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Ed Webb's List: Iraq Discussion 10

    • He said, in his opinion, the U.S.-led invasion of Iraq was legal – a view rejected by critics who say it violated international law – but was of "questionable legitimacy."

        

      "It did not have the democratically observable backing of the great majority of member states, or even perhaps of the majority of people inside the U.K.," he said.

        

      In London, an anti-war rally in 2003 drew an estimated 2 million demonstrators – the largest street protest in a generation.

    • The British oil giant BP will today take control of Iraq’s biggest oilfield in  the first important energy deal since the 2003 invasion. The move has  created uproar among local politicians invoking resentful memories of their  nation’s colonial past.
    • Many Iraqi MPs say that the deal is illegal, and that the constitution should  give them, not the Oil Minister, the final say over the country’s vast  resources.
    • It is the world’s  11th-biggest oil producer, with the potential to climb to third place or  higher. “With an extension of the pipeline network they could reach the  [output level of] the Saudis,”

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    • This 67-page report documents a wide-reaching campaign of extrajudicial executions, kidnappings, and torture of gay men that began in early 2009. The killings began in the vast Baghdad neighborhood of Sadr City, a stronghold of Moqtada al-Sadr's Mahdi Army militia, and spread to many cities across Iraq. Mahdi Army spokesmen have promoted fears about the "third sex" and the "feminization" of Iraq men, and suggested that militia action was the remedy. Some people told Human Rights Watch that Iraqi security forces have colluded and joined in the killing.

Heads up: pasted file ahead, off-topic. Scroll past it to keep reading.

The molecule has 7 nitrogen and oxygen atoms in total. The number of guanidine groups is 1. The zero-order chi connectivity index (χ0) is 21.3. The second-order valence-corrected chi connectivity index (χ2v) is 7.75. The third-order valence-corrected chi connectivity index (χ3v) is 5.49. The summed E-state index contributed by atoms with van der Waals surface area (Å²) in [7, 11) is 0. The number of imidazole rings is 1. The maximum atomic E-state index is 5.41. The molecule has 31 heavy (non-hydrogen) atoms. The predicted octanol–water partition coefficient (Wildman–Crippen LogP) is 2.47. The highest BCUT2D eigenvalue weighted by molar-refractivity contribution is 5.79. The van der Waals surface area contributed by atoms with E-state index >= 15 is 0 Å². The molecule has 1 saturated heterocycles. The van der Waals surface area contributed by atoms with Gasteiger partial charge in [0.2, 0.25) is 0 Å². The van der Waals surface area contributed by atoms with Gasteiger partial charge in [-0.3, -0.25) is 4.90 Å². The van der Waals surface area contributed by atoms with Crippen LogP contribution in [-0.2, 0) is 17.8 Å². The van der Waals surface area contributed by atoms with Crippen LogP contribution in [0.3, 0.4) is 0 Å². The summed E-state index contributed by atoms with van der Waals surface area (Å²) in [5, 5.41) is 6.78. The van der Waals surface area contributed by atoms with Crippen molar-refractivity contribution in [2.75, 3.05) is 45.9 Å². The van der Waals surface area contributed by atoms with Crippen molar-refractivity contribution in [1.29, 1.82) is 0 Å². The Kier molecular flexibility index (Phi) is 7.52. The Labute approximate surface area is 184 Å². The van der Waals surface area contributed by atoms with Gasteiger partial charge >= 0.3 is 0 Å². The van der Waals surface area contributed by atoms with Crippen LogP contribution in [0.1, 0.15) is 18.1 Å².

• media watchdogs said the action was more likely taken in response to the station’s programming, which had at times been critical, or satirical, of the Iraqi government.

       

        The move by security forces is an ominous sign for the country’s press, which, for the first time in decades had been enjoying relative freedom.

    • Ziad al Jillily, head of Iraq’s Journalistic Freedom Observatory, said that freedom of speech and journalism were the sole benefit of the U.S.-led invasion of Iraq.
    • The media here is now freer than Syria’s or Iran’s and less partisan than, say, Lebanon, where most of the media outlets are owned or controlled by politicians of various stripes. Basking in this freedom, both news and entertainment programs regularly push the boundaries.

       

        In an Iraqi version of "Punk’d," for example, which aired on Baghdadiya, actors played pranks on celebrities that often involved fake car bombs, checkpoint harassment and live bullets.

       

        As the celebrities screamed and fainted on screen, and readers complained, Punk’d Baghdad-style might not have been a good idea. But it did come from a lively, growing culture of media freedom.

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    • Given how central Iraq has been to the great foreign policy debates of the last decade, it's somewhat surprising how little attention has been paid to the steady drawdown of U.S. forces from Iraq.  Skeptics on all sides have dominated what little discourse there's been:  many on the left point to the continuing presence of nearly 50,000 troops and many more civilian contractors to mock the notion that the war is over;  many on the right mutter about Obama's refusal to give Bush credit for the surge;  and many serious analysts on all sides worry about the continuing political gridlock in Baghdad and the seemingly shaky security situation.  But Obama's meeting his self-imposed deadline of drawing down to 50,000 troops by this month --- 90,000 fewer than were in Iraq when he took office --- really does matter.